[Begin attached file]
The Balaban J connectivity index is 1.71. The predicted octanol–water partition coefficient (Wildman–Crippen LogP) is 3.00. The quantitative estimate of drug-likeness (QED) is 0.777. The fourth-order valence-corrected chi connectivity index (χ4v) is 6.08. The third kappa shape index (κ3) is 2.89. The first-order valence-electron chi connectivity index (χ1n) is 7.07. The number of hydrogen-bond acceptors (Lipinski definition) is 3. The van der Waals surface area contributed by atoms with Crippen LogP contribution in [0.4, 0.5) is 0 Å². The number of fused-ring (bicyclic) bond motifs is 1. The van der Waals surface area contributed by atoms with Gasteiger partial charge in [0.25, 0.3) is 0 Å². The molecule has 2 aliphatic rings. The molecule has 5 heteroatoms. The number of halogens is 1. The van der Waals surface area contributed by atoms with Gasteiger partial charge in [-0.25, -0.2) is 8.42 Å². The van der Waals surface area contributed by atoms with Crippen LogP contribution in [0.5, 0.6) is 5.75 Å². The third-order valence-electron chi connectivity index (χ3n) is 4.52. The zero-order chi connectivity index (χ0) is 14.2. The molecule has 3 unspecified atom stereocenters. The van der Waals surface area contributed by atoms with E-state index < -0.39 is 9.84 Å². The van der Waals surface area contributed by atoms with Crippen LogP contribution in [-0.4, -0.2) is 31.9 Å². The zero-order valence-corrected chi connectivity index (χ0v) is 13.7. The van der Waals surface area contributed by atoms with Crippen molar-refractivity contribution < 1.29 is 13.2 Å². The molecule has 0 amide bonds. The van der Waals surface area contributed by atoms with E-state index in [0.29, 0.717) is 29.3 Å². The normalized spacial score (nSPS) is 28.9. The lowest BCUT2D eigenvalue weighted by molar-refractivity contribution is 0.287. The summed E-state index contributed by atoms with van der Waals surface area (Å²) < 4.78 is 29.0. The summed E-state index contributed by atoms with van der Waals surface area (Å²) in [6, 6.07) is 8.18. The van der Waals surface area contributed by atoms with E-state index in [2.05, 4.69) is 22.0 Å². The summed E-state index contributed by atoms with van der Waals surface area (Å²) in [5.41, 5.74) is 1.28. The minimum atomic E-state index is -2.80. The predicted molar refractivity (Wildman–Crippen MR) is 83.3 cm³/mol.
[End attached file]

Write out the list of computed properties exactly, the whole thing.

The Balaban J connectivity index is 1.71. The predicted octanol–water partition coefficient (Wildman–Crippen LogP) is 3.00. The quantitative estimate of drug-likeness (QED) is 0.777. The fourth-order valence-corrected chi connectivity index (χ4v) is 6.08. The third kappa shape index (κ3) is 2.89. The first-order valence-electron chi connectivity index (χ1n) is 7.07. The number of hydrogen-bond acceptors (Lipinski definition) is 3. The van der Waals surface area contributed by atoms with Crippen LogP contribution in [0.4, 0.5) is 0 Å². The number of fused-ring (bicyclic) bond motifs is 1. The van der Waals surface area contributed by atoms with Gasteiger partial charge in [0.25, 0.3) is 0 Å². The molecule has 2 aliphatic rings. The molecule has 5 heteroatoms. The number of halogens is 1. The van der Waals surface area contributed by atoms with Gasteiger partial charge in [-0.25, -0.2) is 8.42 Å². The van der Waals surface area contributed by atoms with Crippen LogP contribution in [0.5, 0.6) is 5.75 Å². The third-order valence-electron chi connectivity index (χ3n) is 4.52. The zero-order chi connectivity index (χ0) is 14.2. The molecule has 3 unspecified atom stereocenters. The van der Waals surface area contributed by atoms with E-state index < -0.39 is 9.84 Å². The van der Waals surface area contributed by atoms with Crippen LogP contribution in [-0.4, -0.2) is 31.9 Å². The zero-order valence-corrected chi connectivity index (χ0v) is 13.7. The van der Waals surface area contributed by atoms with Crippen molar-refractivity contribution < 1.29 is 13.2 Å². The molecule has 0 amide bonds. The van der Waals surface area contributed by atoms with E-state index in [0.29, 0.717) is 29.3 Å². The normalized spacial score (nSPS) is 28.9. The lowest BCUT2D eigenvalue weighted by molar-refractivity contribution is 0.287. The summed E-state index contributed by atoms with van der Waals surface area (Å²) < 4.78 is 29.0. The summed E-state index contributed by atoms with van der Waals surface area (Å²) in [6, 6.07) is 8.18. The van der Waals surface area contributed by atoms with E-state index in [2.05, 4.69) is 22.0 Å². The summed E-state index contributed by atoms with van der Waals surface area (Å²) in [5.41, 5.74) is 1.28. The minimum atomic E-state index is -2.80. The predicted molar refractivity (Wildman–Crippen MR) is 83.3 cm³/mol.